Chip giant Intel delivered a better-than-expected second quarter as it rode an upgrade cycle for corporate PCs and data centers.
Intel reported second quarter earnings of $3 billion, or 54 cents a share, on revenue of $13 billion, up 21 percent from a year ago. Non-GAAP earnings were 59 cents a share. Wall Street was looking for earnings of 51 cents a share on revenue of $12.83 billion. Intel's gross margins of 61 percent in the second quarter were in line with expectations.
Going into Intel's earnings report, analysts had significant questions about how the company would handle slowing PC sales and the decline of netbooks. Indeed, Intel's Atom revenue was $352 million, down 15 percent from a year ago. That revenue tally indicates netbooks are losing out to tablets. In addition, Intel is now landing tablet design wins.
Intel executives have been missing about the excessive focus on the company's tablet and smartphone positioning vs. ARM-based rivals. Intel's argument is that it is already a mobile device player because it powers all the data centers that send content to them via cloud computing.
The quarter was carried by Intel's server chips and corporate demand. In other words, data center upgrades trumped any worries about anemic PC sales. In a statement, Intel CEO Paul Otellini said:
“Strong corporate demand for our most advanced technology, the surge of mobile devices and Internet traffic fueling data center growth, and the rapid rise of computing in emerging markets drove record results."
In prepared remarks, Intel CFO Stacy Smith said:
From a market standpoint, the quarter played out as expected with strength in emerging markets and enterprise, offset by weakness in the mature market consumer segment. We continue to benefit from the strength of our product line-up as mix within both servers and clients was better than expected. Demand for our latest product, Sandy Bridge, remains strong and is the fastest ramping product in our company’s history.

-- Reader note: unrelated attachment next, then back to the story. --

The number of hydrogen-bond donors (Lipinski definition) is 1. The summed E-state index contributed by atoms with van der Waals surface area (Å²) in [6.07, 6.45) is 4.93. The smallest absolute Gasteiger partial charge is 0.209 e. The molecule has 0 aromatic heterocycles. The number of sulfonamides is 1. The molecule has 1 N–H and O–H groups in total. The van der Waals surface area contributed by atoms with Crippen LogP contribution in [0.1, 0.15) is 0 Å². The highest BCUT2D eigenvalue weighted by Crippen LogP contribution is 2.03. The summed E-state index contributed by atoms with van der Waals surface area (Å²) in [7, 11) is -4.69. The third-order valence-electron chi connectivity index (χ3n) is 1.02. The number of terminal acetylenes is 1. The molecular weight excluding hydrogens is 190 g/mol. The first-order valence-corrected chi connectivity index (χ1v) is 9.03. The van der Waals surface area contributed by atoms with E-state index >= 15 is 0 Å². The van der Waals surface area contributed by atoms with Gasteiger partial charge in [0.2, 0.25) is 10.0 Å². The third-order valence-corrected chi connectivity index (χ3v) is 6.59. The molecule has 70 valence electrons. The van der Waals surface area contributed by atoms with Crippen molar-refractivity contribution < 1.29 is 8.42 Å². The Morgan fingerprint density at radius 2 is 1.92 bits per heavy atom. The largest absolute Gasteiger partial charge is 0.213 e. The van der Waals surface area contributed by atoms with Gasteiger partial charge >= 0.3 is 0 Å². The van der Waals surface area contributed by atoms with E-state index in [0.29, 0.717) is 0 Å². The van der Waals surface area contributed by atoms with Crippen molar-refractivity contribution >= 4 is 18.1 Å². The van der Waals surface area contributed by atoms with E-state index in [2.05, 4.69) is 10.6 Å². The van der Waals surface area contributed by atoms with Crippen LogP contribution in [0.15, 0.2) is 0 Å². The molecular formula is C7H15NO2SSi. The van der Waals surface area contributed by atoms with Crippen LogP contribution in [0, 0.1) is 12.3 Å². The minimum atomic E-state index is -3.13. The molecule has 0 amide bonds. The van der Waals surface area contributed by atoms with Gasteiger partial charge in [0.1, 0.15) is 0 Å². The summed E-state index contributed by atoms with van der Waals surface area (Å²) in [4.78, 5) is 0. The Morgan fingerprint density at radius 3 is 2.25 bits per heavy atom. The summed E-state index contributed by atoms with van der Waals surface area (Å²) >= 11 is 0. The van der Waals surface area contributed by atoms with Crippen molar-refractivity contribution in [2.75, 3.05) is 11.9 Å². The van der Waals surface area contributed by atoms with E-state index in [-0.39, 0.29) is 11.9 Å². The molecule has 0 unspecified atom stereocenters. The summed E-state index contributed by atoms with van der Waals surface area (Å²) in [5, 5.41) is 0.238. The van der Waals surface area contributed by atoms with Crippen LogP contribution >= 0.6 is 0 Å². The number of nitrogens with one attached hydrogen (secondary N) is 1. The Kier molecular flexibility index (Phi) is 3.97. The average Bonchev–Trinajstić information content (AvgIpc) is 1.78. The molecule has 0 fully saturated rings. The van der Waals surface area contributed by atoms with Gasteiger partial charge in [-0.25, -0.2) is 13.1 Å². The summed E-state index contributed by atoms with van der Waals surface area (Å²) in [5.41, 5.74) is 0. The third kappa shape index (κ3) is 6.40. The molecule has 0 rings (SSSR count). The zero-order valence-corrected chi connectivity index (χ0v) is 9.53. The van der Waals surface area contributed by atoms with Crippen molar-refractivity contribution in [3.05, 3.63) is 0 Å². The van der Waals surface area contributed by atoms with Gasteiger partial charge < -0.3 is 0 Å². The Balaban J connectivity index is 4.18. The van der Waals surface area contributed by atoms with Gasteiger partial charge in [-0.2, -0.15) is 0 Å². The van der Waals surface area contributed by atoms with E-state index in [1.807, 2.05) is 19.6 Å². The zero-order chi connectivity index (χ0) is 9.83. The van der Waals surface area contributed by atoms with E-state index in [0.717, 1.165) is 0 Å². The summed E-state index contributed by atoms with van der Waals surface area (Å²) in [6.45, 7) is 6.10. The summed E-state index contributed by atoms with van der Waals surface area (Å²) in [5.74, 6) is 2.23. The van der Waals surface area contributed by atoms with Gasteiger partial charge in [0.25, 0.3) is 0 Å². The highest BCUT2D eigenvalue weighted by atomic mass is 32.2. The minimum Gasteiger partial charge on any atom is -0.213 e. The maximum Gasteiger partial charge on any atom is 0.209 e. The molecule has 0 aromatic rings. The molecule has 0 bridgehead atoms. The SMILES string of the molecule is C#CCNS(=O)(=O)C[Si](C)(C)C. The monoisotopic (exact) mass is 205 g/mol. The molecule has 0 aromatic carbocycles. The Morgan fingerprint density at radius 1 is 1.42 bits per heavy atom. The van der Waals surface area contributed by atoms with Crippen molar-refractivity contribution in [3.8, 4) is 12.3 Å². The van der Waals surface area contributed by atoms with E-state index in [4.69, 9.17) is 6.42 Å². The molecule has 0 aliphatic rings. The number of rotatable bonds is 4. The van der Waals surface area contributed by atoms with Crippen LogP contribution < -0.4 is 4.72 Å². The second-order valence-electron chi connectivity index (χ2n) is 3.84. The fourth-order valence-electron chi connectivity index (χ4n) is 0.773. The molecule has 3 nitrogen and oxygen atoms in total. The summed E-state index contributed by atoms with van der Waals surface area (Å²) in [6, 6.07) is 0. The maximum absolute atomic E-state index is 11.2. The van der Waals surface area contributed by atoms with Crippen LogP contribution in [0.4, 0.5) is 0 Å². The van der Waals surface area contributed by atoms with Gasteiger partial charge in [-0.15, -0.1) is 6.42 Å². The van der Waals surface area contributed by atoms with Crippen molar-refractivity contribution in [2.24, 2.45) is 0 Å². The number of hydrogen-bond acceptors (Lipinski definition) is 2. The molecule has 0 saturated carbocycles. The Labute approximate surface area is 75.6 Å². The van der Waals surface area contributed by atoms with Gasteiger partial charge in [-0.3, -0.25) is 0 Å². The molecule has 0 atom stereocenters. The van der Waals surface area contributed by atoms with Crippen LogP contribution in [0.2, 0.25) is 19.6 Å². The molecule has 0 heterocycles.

Stacy expanded upon that point during the quarterly investors conference call, noting that PC supply inventories are healthy but did not grow this quarter:
The explosion of devices that compute and connect to the Internet continues to drive the build out of the cloud and fuel our Data Center Group growth. Our embedded business is growing at a rapid pace as the demand for both performance and low power from the Internet drives architectural conversions for Intel. Emerging markets already make up more than half of our revenue and as the technology that we sell becomes more affordable to billions of consumers, we will continue to see robust growth from emerging markets. These are the market forces that drove first half revenue growth of 23% from the first half of 2010. And these are the market forces that give us confidence as we enter the second half of 2011.
As for the third quarter outlook, Intel projected gross margins of roughly 64 percent with revenue of $14 billion, give or take $500 million. Wall Street was expecting gross margins of 63.79 percent with revenue of $13.46 billion and earnings of 58 cents a share.
For 2011, Intel said gross margins will be 63 percent with capital spending of $10.5 billion.
By the numbers for the second quarter:
- Intel's PC client group delivered operating income of $3.28 billion on revenue of $8.32 billion.
- The data center unit had operating income of $1.2 billion on revenue of $2.44 billion.
- Intel's software group, led by McAfee, had an operating loss of $14 million on revenue of $511 million.
- Other Intel architecture group, mobile primarily, had an operating loss of $33 million with revenue of $1.39 billion.
- Asia-Pacific revenue was $7.39 billion, or 57 percent of revenue. Americas revenue was $2.9 billion, or 22 percent of sales. Europe was 12 percent of revenue and Japan chipped in 9 percent.
- Intel ended the quarter with total cash of $11.53 billion.
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